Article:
This was both a boon and a bane. Since I practically p-ssed through my skin, when they herded us back to the squad bay and allowed a head call, most of the guys desperately ran for urinals and toilets, crowding & sharing by 3's & 4's for some relief. But I headed for the sinks and sucked in as much water as I could get.

I remember the yellow shirt so well. As this is where the downside comes in. I don't remember what we did with them when we weren't headed for PT. Eventually we washed them, but not twice a day. So mine were sodden with sweat, hung somewhere to dry (probably on the rack). But PI's humidity was like 150% and my shirt was never dry. In the morning I put it on damp and had to put it on again in the afternoon, dampened with more sweat.

Before long this got more than uncomfortable. It got painful, stinging my nipples and any cuts or abrasions on my skin. And eventually got me a trip to sick bay with bleeding nipples. I never knew something like this existed, (and I think it was a new one for the DIs too as I don't recall getting any flak) and I must have missed the recruiting poster about join the Marines and bleed from your nipples.

That was a long time ago. It seems it had much to do with the salt in the sweat continuously aggravating the situation until it reached the point when I started bleeding. I don't recall for sure what the treatment was, but I think put some salve or grease on them to buffer my skin from the sodden shirt.

Whatever it was it worked, and I was able to settle back into the usual fun & games and graduate.

Cpl Harkness, 1961-1965

Old Versus New

Old versus new can get a bit scary. Two months ago I noticed an older gent, quite possibly 80 or better, with a walker making his way down the aisle of the local WalMart as best he could. Because of concentrating on nothing more than just getting that done he did not see me approach. I felt so proud of him because he was wearing a U.S.M.C. cover. I approached him and stuck out my hand. He looked up and saw my cover and a certain gleem came to his eyes. I shook his hand and said, "Semper Fi Brother", now the best part, he gripped my hand as tight as he could and replied "til we die and move on to our last duty station" God love old Corps. Getting chills just doing this!

Now the new and scary. Two weeks ago I went to a local sportsmen show. All the branches had recruiters there. I spotted the Marine recruiter and approached him. I noticed he was an E5 and looked like he didn't have a need to shave. He was all decked out in his patton leather "nasty". I stuck out my hand and got a bewildered look. He shook my hand but didn't answer back. Now I know there are a h-ll of a lot of great Jarheads out there serving right now, but some of the newbees are scary. Kinda got chills doing this too.

D Milburn

30 Days Of Mess Duty

C & E Bn. MCRD SD, 1961 - 1962

After also having fun at Parris Island and Camp Geiger in 1961, I had to report in to MCRD San Diego on 22 Dec 1961. Then it was for the third time at least 30 more days of mess duty until Electronics School classes started. It was a large mess hall and we fed a lot of Marines three meals every day. We never knew what meal or what day Maj. Gen. Victor Krulak would come in and go thru the mess line & most likely sit down at a table of Marines to talk some. Sometime after mess duty it was time for Communication & Electronics School in 1962. We started with Basis Electronics Course for 15 weeks (promotion to PFC). Next it was Radar Fundamentals Course for 10 weeks. Then Aviation Fire Control Repair Course for 8 weeks. Upon successfully completing 33 weeks of classes along with MANY "Saturday morning parades" on the giant grinder at MCRD SD my MOS was to be a 6651 Aviation Fire Control Tech (according to the certificate). The radar system we operated/maintained was the AN/TPQ-10. While based in Okinawa we were in Marine Air Support Squadron – 2. And while based at Cherry Point MCAS we were in Marine Air Support Squadron – 1. My DD214 says my MOS was 5961 Aviation Fire Control Tech. Neither MOS is used anymore. The radar system AN/TPQ-10 was used in Vietnam to fly many radar – controlled air strikes that blasted the NVA positions. Semper Fi Marines.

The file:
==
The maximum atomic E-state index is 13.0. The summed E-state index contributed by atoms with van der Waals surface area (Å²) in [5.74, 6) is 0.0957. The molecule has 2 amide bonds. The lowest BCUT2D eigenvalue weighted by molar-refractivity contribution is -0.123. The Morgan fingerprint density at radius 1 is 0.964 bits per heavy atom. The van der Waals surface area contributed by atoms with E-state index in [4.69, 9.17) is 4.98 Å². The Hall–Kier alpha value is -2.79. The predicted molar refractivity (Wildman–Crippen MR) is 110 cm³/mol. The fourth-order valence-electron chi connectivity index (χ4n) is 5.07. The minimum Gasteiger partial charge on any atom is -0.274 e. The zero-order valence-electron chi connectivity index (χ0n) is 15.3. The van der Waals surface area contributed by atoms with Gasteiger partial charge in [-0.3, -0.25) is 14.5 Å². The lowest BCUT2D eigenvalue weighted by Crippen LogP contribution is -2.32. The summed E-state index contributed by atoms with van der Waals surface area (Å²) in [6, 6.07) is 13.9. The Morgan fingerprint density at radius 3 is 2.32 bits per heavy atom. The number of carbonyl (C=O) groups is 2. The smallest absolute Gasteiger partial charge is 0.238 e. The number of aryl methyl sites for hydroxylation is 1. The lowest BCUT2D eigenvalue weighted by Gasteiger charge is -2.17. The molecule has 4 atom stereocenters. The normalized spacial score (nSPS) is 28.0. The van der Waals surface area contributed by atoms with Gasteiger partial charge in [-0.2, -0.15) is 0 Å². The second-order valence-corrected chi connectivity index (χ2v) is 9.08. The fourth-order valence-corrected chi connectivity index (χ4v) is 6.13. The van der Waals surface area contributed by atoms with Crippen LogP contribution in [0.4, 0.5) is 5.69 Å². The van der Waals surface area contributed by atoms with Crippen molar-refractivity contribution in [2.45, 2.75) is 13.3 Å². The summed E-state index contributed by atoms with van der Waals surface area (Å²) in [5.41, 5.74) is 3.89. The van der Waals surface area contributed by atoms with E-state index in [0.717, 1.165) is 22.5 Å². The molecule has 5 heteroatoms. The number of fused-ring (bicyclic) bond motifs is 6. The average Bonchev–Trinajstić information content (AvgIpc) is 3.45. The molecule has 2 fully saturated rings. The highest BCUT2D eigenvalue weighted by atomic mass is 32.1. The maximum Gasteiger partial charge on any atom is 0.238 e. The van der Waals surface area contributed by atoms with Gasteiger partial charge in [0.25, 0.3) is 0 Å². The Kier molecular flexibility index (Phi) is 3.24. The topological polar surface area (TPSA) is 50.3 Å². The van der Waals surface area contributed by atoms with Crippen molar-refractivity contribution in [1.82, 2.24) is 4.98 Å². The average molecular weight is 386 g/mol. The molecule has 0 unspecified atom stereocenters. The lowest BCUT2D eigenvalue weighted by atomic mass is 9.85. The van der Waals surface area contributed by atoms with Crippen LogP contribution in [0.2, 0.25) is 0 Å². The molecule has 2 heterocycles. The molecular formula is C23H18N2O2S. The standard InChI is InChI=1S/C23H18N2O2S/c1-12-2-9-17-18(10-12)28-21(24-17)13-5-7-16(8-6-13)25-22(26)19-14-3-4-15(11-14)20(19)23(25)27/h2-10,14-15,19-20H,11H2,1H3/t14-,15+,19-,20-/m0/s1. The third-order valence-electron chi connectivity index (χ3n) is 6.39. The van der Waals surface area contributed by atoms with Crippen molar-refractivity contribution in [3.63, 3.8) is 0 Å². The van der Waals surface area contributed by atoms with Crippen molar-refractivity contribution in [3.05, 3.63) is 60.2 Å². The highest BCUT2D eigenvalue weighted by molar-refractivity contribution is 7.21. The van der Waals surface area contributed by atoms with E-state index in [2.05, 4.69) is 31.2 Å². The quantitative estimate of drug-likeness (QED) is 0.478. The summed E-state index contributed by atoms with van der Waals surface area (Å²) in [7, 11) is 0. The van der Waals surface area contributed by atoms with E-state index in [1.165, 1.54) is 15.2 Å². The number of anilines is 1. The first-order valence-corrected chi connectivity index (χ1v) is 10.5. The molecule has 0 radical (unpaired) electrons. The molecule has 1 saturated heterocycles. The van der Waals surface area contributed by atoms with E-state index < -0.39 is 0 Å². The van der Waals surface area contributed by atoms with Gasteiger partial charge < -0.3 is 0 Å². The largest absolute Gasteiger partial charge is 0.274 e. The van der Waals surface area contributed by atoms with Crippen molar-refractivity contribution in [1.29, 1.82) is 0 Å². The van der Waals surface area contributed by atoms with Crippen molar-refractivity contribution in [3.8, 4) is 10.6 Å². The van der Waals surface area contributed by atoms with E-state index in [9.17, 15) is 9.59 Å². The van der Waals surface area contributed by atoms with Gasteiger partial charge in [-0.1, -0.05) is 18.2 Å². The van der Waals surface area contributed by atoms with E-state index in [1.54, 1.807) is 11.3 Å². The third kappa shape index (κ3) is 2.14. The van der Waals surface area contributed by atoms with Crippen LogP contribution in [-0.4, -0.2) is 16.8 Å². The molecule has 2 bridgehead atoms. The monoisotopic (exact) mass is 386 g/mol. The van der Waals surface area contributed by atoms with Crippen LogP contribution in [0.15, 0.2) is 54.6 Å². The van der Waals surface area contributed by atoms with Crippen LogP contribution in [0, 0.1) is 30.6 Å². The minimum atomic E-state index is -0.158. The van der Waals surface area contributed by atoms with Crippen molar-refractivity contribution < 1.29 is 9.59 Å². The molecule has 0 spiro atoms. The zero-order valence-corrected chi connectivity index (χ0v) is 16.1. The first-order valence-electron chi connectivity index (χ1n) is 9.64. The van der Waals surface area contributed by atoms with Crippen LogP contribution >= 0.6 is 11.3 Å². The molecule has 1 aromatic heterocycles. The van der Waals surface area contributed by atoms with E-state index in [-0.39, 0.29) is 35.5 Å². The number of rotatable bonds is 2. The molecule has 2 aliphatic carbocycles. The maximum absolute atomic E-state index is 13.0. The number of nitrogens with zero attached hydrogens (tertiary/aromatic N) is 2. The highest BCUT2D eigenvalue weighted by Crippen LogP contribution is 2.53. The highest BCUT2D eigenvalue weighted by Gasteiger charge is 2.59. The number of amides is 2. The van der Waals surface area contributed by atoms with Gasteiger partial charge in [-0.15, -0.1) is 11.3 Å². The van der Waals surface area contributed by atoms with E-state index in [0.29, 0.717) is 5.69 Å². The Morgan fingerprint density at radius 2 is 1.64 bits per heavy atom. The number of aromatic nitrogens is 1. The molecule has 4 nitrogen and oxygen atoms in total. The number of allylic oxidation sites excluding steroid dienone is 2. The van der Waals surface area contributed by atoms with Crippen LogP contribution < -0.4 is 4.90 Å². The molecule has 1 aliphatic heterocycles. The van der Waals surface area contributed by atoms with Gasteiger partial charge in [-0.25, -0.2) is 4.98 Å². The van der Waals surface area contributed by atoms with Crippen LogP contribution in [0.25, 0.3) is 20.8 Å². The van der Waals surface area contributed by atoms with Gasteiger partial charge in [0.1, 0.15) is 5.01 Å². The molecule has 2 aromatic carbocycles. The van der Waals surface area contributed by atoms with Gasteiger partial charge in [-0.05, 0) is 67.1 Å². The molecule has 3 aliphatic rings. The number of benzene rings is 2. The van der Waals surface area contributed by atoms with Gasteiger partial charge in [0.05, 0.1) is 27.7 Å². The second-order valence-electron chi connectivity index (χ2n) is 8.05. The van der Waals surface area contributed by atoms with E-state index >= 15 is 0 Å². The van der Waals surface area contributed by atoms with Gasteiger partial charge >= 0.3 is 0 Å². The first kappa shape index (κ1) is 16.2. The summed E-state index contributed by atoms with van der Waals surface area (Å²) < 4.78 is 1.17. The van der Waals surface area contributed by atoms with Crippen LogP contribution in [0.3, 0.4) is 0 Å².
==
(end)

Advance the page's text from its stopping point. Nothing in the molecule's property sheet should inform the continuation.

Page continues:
G. Bradshaw
Cpl. E-4
1961 - 1965

Punishment Field Day

I was stationed at Camp H.M. Smith with 1st ANGLICO when General Krulak was CG FMFPAC. I saw him a lot aboard the base and at events around the island. One day our platoon was holding a punishment field day and those of us who were married and living off base had to clean common areas. When we were dismissed I changed into civilian clothing and went to the pick up stand outside the gate with another Marine. Soon the General's staff car exits the base and pulls in next to us. The General lowers his window and asks politely "Where are you Marines Going?" Going to town and going home was my response. The Brute offers us a ride which I attempt to decline, but we give in an accept. The other Marine gets in the front seat and General Krulak opens the rear door and scoots over. In the ride Brute asked many questions of us and as I gained military experience over my career I figured he was getting a pulse of what was going on and the state of morale of the troops. I grew to respect and admire this fine officer and the Corps he stood for.

Also some time later he offered me a ride again. I often wonder what people thought seeing me exit the General's staff car in front of my apartment.

Arty MGySgt

Poisoned Water At Camp Lejeune

Good Day Marine,

I am not one for writing letters or bragging about my Marine Corps time, thats all in the past, what I would like to know is if any of your followers know about what happened at Camp Lejeune, NC from 1953 to 1987, our Marines were being POISONED, every day we drank the water, ate in the mess hall [same poisoned water used to cook with] and bathed with it. Our Marines are dying from all kinds of cancers, babies were born with birth defects, and it was all covered up. Have your followers check it out? we are now in the VA eligibilities list right under agent orange from Viet Nam. There is a DVD that just came out, its called SEMPER FI, check it out.

View more about "Semper Fi"

AJ DeBiase
0311 - Infantry Training Regiment ITR
1/8 - 3/8 poisioned at all 3 units